Getting the message out to remote communities proved a challenge for the architect, but not a hurdle. Relying on friends, Alberto developed a series of programs called “Herencia” (Heritage) for Audiovisuales, a national TV production company. Not wanting to preach or rely on an “abstract discourse,” Alberto, the architect, became Alberto, the media man. “I really have a deep-rooted panic of people who call themselves doctores or specialists” affirms Alberto. “I needed to explain to ordinary people, why I thought this or that building was interesting.” Escovar’s series won him a Simon Bolívar Award for television journalism. The research that went into the 36 programs also swooped the top prize at the 2nd Iberoamerican Architecture Biennale in Mexico. The awards starting flowing in. And so did the recognition.
With the success of ‘Heritage,’ Escovar Wilson-White managed to save many buildings from certain death, especially large parts of the Bogotá central cemetery, the Cementerio Central. As part of an ambitious urban renewal project which spanned two local administrations – that of Mayors Antanas Mockus and Enrique Peñalosa – the architect was hired by the Corporación La Candelaria, the entity in charge of the renovation, as its Special Projects Director. During the years in which the walls, front gate and central square were restored, Escovar managed to rebuild an aspect of the burial ground that required no materials: just paper. The book “Que es el Cementerio Central?” (What is the Central Cemetery?), became an important manual of the city, and it resurrected the forgotten stories of 350 men and women whose tombs and mausoleums were in jeopardy of being demolished.
Restoration for Alberto became more than just putting bricks with mortar. After years wandering through towns and researching the lives of the forgotten and deceased, he decided to start rebuilding something so intangible that the rewards and satisfaction gained, would be priceless: the lives of youngsters.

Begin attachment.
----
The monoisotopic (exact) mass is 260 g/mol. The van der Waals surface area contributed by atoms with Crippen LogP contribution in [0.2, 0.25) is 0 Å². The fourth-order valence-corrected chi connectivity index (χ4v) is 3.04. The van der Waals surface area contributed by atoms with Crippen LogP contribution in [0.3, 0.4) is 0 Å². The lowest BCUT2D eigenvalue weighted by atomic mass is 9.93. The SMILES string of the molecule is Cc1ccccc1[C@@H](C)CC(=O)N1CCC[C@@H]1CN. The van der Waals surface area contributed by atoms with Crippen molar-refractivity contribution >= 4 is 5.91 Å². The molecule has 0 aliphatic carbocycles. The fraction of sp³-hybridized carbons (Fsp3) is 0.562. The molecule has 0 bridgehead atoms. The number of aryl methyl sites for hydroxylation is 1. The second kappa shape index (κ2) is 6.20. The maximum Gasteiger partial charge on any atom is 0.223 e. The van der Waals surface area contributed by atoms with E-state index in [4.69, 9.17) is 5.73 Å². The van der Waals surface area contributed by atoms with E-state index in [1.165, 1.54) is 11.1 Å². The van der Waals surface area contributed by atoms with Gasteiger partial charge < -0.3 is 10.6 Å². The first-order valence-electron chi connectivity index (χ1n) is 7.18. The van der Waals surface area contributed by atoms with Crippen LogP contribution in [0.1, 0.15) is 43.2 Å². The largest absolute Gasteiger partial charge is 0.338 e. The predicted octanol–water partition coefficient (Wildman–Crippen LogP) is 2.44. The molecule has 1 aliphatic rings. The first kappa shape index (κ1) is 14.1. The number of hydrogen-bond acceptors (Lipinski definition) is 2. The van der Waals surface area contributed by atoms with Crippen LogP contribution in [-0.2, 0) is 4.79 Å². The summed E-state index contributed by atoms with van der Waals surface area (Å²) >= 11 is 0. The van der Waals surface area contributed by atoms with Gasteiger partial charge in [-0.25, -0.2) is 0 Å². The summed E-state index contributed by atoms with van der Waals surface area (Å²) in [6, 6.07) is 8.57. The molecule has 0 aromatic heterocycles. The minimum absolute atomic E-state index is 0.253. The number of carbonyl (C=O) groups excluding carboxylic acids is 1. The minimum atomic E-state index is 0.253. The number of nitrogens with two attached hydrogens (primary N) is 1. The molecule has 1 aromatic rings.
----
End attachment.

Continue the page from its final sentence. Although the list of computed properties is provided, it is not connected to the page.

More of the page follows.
As the founder of Escuela Taller and current Director General, the architect got personal and seeing youth without dreams or ambitions, opened the doors of his foundation in 2007. As the first group of men and women from the poorest of Bogotá’s poor communities applied to the school, Escovar’s objective was to turn them into master designers, builders and artisans. By offering youngsters a “life mission” the workshop could generate revenue for the educational facility and help subsidize transportation and food costs. After two years training many of the first graduating class have been placed in well paying jobs, including those from the cooking taller, employed as chefs in important restaurants.
Escuela Taller has also taken in former child combatants and helped them overcome war traumas. The school employs psychologists and social services personnel to work closely on special cases. Today, close to 200 students attend Escuela Taller, many traveling hours by bus to learn at the academy.
Chairs broken in fancy restaurants also make their way to the Taller. So do old tables, lamps and doors. The carpentry department is a flurry of activity, where what has been broken, gets fixed. Students also work closely on designing new products from wood. A paper processor on the second floor is operated by those who want to learn about natural fibres and bookbinding. Teams of masons are dispatched every day to work on renovation projects across the city: such as the Central Station, Estación Central, where currently members of the Taller are opening up the halls and spaces of this stately building. “This is the real restoration. The mending of the social fabric,” says Alberto.
Escuela Taller has received the attention of the outside world for its social cause and for being only one of three institutions operating in Colombia with this unique, integrated model. For the students who “must earn their uniform” it has opened up a path out of poverty. Financed by both the private and public sector, including the Spanish Economic Cooperation Agency (AECI), the Mayoralty of Madrid, Escuela Taller wants to become entirely self-sustainable. “I want Colombians to be independent” says Alberto. “The best example we can give others is to show that we can go it alone.”
For more information on Escuela Taller, visit their webpage: www.escuelataller.org